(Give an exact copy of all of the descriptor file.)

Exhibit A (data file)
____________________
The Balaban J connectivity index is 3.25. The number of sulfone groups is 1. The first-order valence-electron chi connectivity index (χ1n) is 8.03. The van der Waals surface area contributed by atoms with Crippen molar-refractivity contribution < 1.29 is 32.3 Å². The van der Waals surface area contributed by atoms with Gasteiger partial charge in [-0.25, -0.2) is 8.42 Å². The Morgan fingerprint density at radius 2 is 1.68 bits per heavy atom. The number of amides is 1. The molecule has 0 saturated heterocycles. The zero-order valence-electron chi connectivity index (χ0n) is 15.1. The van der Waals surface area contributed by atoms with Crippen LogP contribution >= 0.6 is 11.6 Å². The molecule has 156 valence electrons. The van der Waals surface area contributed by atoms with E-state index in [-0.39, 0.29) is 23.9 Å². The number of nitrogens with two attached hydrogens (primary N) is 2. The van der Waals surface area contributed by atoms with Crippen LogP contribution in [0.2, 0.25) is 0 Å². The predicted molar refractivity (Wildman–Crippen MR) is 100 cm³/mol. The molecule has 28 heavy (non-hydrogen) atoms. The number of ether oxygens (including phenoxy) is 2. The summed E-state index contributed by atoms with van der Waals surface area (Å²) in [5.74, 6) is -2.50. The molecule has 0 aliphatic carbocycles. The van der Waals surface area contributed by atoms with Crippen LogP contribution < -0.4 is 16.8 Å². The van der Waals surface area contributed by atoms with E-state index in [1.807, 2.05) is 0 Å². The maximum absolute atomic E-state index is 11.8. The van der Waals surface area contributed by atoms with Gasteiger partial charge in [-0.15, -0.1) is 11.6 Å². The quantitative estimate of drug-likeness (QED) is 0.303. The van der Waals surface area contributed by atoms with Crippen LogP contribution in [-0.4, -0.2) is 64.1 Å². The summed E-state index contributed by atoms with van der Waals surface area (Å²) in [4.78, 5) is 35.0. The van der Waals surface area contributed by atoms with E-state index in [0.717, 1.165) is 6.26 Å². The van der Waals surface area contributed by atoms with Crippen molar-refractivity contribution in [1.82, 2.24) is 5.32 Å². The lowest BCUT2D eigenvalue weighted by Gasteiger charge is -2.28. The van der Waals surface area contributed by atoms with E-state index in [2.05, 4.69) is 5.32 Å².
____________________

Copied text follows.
The Balaban J connectivity index is 3.25. The number of sulfone groups is 1. The first-order valence-electron chi connectivity index (χ1n) is 8.03. The van der Waals surface area contributed by atoms with Crippen molar-refractivity contribution < 1.29 is 32.3 Å². The van der Waals surface area contributed by atoms with Gasteiger partial charge in [-0.25, -0.2) is 8.42 Å². The Morgan fingerprint density at radius 2 is 1.68 bits per heavy atom. The number of amides is 1. The molecule has 0 saturated heterocycles. The zero-order valence-electron chi connectivity index (χ0n) is 15.1. The van der Waals surface area contributed by atoms with Crippen LogP contribution >= 0.6 is 11.6 Å². The molecule has 156 valence electrons. The van der Waals surface area contributed by atoms with E-state index in [-0.39, 0.29) is 23.9 Å². The number of nitrogens with two attached hydrogens (primary N) is 2. The van der Waals surface area contributed by atoms with Crippen LogP contribution in [0.2, 0.25) is 0 Å². The predicted molar refractivity (Wildman–Crippen MR) is 100 cm³/mol. The molecule has 28 heavy (non-hydrogen) atoms. The number of ether oxygens (including phenoxy) is 2. The summed E-state index contributed by atoms with van der Waals surface area (Å²) in [5.74, 6) is -2.50. The molecule has 0 aliphatic carbocycles. The van der Waals surface area contributed by atoms with Crippen LogP contribution < -0.4 is 16.8 Å². The van der Waals surface area contributed by atoms with E-state index in [1.807, 2.05) is 0 Å². The maximum absolute atomic E-state index is 11.8. The van der Waals surface area contributed by atoms with Gasteiger partial charge in [-0.15, -0.1) is 11.6 Å². The quantitative estimate of drug-likeness (QED) is 0.303. The van der Waals surface area contributed by atoms with Crippen LogP contribution in [-0.4, -0.2) is 64.1 Å². The summed E-state index contributed by atoms with van der Waals surface area (Å²) in [4.78, 5) is 35.0. The van der Waals surface area contributed by atoms with E-state index in [0.717, 1.165) is 6.26 Å². The van der Waals surface area contributed by atoms with Crippen molar-refractivity contribution in [1.82, 2.24) is 5.32 Å². The lowest BCUT2D eigenvalue weighted by Gasteiger charge is -2.28. The van der Waals surface area contributed by atoms with E-state index in [2.05, 4.69) is 5.32 Å².